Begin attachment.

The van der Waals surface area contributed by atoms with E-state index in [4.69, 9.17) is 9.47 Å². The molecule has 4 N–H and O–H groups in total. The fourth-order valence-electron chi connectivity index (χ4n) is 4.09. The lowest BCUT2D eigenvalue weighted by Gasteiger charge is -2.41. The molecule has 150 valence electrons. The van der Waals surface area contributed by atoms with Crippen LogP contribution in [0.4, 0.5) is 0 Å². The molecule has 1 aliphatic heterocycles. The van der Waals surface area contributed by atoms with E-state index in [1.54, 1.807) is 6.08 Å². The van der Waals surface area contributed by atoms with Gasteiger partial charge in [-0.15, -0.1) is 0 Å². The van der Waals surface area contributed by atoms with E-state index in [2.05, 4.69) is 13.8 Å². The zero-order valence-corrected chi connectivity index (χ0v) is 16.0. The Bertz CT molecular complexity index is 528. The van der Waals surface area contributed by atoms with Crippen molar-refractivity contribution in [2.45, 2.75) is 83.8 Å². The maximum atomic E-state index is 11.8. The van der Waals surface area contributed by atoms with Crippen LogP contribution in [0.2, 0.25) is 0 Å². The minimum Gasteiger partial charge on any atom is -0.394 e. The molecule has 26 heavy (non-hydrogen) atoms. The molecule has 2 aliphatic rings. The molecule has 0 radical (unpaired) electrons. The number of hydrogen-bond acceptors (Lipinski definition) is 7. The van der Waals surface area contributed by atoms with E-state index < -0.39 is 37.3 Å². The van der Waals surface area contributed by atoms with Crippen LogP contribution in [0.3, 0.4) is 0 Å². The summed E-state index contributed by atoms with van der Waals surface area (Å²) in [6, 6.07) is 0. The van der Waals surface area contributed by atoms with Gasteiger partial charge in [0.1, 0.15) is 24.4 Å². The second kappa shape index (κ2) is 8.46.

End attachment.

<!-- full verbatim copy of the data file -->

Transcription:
The van der Waals surface area contributed by atoms with E-state index in [4.69, 9.17) is 9.47 Å². The molecule has 4 N–H and O–H groups in total. The fourth-order valence-electron chi connectivity index (χ4n) is 4.09. The lowest BCUT2D eigenvalue weighted by Gasteiger charge is -2.41. The molecule has 150 valence electrons. The van der Waals surface area contributed by atoms with Crippen LogP contribution in [0.4, 0.5) is 0 Å². The molecule has 1 aliphatic heterocycles. The van der Waals surface area contributed by atoms with E-state index in [1.54, 1.807) is 6.08 Å². The van der Waals surface area contributed by atoms with Gasteiger partial charge in [-0.15, -0.1) is 0 Å². The van der Waals surface area contributed by atoms with E-state index in [2.05, 4.69) is 13.8 Å². The zero-order valence-corrected chi connectivity index (χ0v) is 16.0. The Bertz CT molecular complexity index is 528. The van der Waals surface area contributed by atoms with Crippen molar-refractivity contribution in [2.45, 2.75) is 83.8 Å². The maximum atomic E-state index is 11.8. The van der Waals surface area contributed by atoms with Crippen LogP contribution in [0.2, 0.25) is 0 Å². The minimum Gasteiger partial charge on any atom is -0.394 e. The molecule has 26 heavy (non-hydrogen) atoms. The molecule has 2 aliphatic rings. The molecule has 0 radical (unpaired) electrons. The number of hydrogen-bond acceptors (Lipinski definition) is 7. The van der Waals surface area contributed by atoms with E-state index < -0.39 is 37.3 Å². The van der Waals surface area contributed by atoms with Crippen LogP contribution in [0.3, 0.4) is 0 Å². The summed E-state index contributed by atoms with van der Waals surface area (Å²) in [6, 6.07) is 0. The van der Waals surface area contributed by atoms with Gasteiger partial charge in [0.1, 0.15) is 24.4 Å². The second kappa shape index (κ2) is 8.46.